tions of Indian Health Service (IHS) enrolled patients were incorrectly classified as non-American Indian (Korenbrot et al., 2003; see also Grossman, 2003).

A third complication involves the way the major groups are defined. Though they reflect major social distinctions, they may or may not reflect the distinctions that are most relevant in assessing health. It is difficult to tell a priori what racial and ethnic distinctions would be most productive for health research, and some possible distinctions may involve groups too small to be studied nationally. It is important to keep in mind, however, that each of these five major groups we consider is in fact an amalgam of many smaller groups that, in a previous era, might have been separately distinguished, and that may still consider themselves distinct.

Finally, note that the relationship between group membership and health is somewhat different with regard to American Indians and Alaska Natives because of the existence of the IHS. Tribes employ very explicit eligibility criteria to define membership, which are formally ratified by the Bureau of Indian Affairs, U.S. Department of the Interior. These criteria vary among tribes, as it is within their purview to define membership, ranging from different degrees of blood quantum to other, nonconsanguineal forms of descent reckoning. Tribal enrollment, in turn, determines eligibility for access to federally sponsored health care provided through the IHS. There is a strong, but not isomorphic, relationship between tribal enrollment and residence: most American Indians/Alaska Natives living on or near reservations are enrolled tribal members, but as much as 60 percent of the enrolled population lives off-reservation, in rural, suburban, and urban areas. Relatively few individuals who self-identify as American Indian and Alaska Native but are nonenrolled in tribal registers reside in reservations. Thus, in this subpopulation, the issue of identification is not simply a psychological phenomenon but one that has enormous implications for access to health care.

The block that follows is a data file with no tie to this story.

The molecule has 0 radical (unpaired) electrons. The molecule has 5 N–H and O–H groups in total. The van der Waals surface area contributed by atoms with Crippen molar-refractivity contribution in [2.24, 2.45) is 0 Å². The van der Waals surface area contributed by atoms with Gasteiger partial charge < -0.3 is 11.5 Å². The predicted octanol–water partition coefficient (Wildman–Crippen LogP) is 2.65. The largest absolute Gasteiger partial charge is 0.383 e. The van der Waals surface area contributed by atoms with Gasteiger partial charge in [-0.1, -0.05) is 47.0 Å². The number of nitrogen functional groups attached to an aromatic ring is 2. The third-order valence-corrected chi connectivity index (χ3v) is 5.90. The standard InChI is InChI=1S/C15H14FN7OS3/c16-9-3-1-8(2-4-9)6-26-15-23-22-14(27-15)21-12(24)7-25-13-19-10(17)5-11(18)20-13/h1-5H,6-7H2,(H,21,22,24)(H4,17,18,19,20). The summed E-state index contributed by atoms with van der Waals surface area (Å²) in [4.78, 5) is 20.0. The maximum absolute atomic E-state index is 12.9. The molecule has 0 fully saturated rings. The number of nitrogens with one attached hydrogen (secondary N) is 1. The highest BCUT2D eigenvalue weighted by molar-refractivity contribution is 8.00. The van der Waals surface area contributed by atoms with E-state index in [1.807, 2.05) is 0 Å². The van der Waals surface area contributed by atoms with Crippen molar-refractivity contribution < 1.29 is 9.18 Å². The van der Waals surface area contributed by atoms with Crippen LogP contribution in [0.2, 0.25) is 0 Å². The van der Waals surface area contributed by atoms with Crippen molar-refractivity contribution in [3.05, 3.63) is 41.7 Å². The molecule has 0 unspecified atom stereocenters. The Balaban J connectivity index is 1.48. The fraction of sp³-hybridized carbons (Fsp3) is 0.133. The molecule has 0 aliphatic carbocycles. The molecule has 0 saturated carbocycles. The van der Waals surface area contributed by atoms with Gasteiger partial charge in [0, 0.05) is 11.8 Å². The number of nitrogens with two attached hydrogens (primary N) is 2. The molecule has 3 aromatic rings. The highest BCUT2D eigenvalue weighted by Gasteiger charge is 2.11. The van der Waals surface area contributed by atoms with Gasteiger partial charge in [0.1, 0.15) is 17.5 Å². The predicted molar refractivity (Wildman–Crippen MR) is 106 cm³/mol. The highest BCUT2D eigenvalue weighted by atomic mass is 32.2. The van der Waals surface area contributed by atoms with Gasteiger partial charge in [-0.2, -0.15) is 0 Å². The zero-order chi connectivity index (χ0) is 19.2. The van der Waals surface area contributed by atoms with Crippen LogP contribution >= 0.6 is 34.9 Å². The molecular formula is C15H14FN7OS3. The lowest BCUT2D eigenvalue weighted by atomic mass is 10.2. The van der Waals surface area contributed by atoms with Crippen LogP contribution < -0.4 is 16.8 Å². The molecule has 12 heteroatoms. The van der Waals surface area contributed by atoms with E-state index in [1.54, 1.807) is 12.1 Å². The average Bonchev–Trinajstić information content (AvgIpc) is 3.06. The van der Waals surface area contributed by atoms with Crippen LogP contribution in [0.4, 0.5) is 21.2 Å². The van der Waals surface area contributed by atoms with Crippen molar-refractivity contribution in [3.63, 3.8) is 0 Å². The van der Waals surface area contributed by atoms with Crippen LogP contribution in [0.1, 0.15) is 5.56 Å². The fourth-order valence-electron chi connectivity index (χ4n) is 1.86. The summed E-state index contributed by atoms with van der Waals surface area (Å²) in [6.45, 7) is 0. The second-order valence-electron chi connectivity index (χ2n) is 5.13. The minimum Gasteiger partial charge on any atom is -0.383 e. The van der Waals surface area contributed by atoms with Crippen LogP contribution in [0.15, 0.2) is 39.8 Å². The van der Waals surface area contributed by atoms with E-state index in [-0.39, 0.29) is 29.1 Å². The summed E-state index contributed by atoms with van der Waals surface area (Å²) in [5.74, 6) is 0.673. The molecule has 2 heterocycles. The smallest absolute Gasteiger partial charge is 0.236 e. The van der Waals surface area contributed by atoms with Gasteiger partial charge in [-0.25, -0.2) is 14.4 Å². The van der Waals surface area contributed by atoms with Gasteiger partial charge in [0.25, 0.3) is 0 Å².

The health differences in late life among the five major groups—Hispanics, whites, blacks, Asians, and American Indians and Alaska Natives—are complex but can be briefly summarized. Blacks generally have worse health than other groups. American Indians and Alaska Natives, especially those on reservations, are also less healthy than other groups except blacks. Whites are usually taken as the standard against which other groups are compared, but they are not necessarily in the best health. Hispanics appear to be healthier than whites on a number of measures, though not all. Asians are generally in better health than any other group (Hummer et al., 2004).

These generalizations are based on various indicators of health, espe-

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